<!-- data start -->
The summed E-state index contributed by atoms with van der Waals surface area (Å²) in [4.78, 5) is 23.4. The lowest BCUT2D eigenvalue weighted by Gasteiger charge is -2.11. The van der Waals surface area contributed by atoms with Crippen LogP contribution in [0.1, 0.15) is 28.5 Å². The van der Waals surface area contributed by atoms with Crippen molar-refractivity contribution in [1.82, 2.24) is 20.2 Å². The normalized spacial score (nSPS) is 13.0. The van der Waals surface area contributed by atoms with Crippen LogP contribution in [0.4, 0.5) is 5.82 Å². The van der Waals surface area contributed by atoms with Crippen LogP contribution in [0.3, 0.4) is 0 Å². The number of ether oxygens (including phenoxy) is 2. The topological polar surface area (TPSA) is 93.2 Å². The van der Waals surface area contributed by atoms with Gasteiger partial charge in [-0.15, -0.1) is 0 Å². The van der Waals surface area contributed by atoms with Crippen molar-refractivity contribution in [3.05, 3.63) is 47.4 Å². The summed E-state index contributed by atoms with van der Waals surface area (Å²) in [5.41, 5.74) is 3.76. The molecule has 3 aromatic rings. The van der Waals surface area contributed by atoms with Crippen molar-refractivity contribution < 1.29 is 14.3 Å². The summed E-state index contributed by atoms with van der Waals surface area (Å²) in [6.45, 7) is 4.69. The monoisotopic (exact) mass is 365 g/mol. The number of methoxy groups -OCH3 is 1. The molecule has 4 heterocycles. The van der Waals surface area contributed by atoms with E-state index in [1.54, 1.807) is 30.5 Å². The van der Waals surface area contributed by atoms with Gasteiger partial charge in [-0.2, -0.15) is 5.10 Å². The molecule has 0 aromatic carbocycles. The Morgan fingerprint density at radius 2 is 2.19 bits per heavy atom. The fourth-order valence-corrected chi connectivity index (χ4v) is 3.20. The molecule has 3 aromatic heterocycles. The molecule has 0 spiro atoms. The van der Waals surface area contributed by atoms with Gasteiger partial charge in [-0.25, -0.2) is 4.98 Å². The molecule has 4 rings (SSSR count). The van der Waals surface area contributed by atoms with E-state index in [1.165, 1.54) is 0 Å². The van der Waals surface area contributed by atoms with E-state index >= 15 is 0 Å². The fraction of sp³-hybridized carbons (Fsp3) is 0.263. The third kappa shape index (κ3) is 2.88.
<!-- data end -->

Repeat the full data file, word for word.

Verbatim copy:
The summed E-state index contributed by atoms with van der Waals surface area (Å²) in [4.78, 5) is 23.4. The lowest BCUT2D eigenvalue weighted by Gasteiger charge is -2.11. The van der Waals surface area contributed by atoms with Crippen LogP contribution in [0.1, 0.15) is 28.5 Å². The van der Waals surface area contributed by atoms with Crippen molar-refractivity contribution in [1.82, 2.24) is 20.2 Å². The normalized spacial score (nSPS) is 13.0. The van der Waals surface area contributed by atoms with Crippen LogP contribution in [0.4, 0.5) is 5.82 Å². The van der Waals surface area contributed by atoms with Crippen LogP contribution in [0.3, 0.4) is 0 Å². The number of ether oxygens (including phenoxy) is 2. The topological polar surface area (TPSA) is 93.2 Å². The van der Waals surface area contributed by atoms with Gasteiger partial charge in [-0.15, -0.1) is 0 Å². The van der Waals surface area contributed by atoms with Crippen molar-refractivity contribution in [3.05, 3.63) is 47.4 Å². The summed E-state index contributed by atoms with van der Waals surface area (Å²) in [5.41, 5.74) is 3.76. The molecule has 3 aromatic rings. The van der Waals surface area contributed by atoms with Crippen molar-refractivity contribution < 1.29 is 14.3 Å². The summed E-state index contributed by atoms with van der Waals surface area (Å²) in [6.45, 7) is 4.69. The monoisotopic (exact) mass is 365 g/mol. The number of methoxy groups -OCH3 is 1. The molecule has 4 heterocycles. The van der Waals surface area contributed by atoms with E-state index in [1.54, 1.807) is 30.5 Å². The van der Waals surface area contributed by atoms with Gasteiger partial charge in [-0.2, -0.15) is 5.10 Å². The molecule has 0 aromatic carbocycles. The Morgan fingerprint density at radius 2 is 2.19 bits per heavy atom. The fourth-order valence-corrected chi connectivity index (χ4v) is 3.20. The molecule has 3 aromatic heterocycles. The molecule has 0 spiro atoms. The van der Waals surface area contributed by atoms with Gasteiger partial charge in [-0.25, -0.2) is 4.98 Å². The molecule has 4 rings (SSSR count). The van der Waals surface area contributed by atoms with E-state index in [1.165, 1.54) is 0 Å². The van der Waals surface area contributed by atoms with E-state index >= 15 is 0 Å². The fraction of sp³-hybridized carbons (Fsp3) is 0.263. The third kappa shape index (κ3) is 2.88.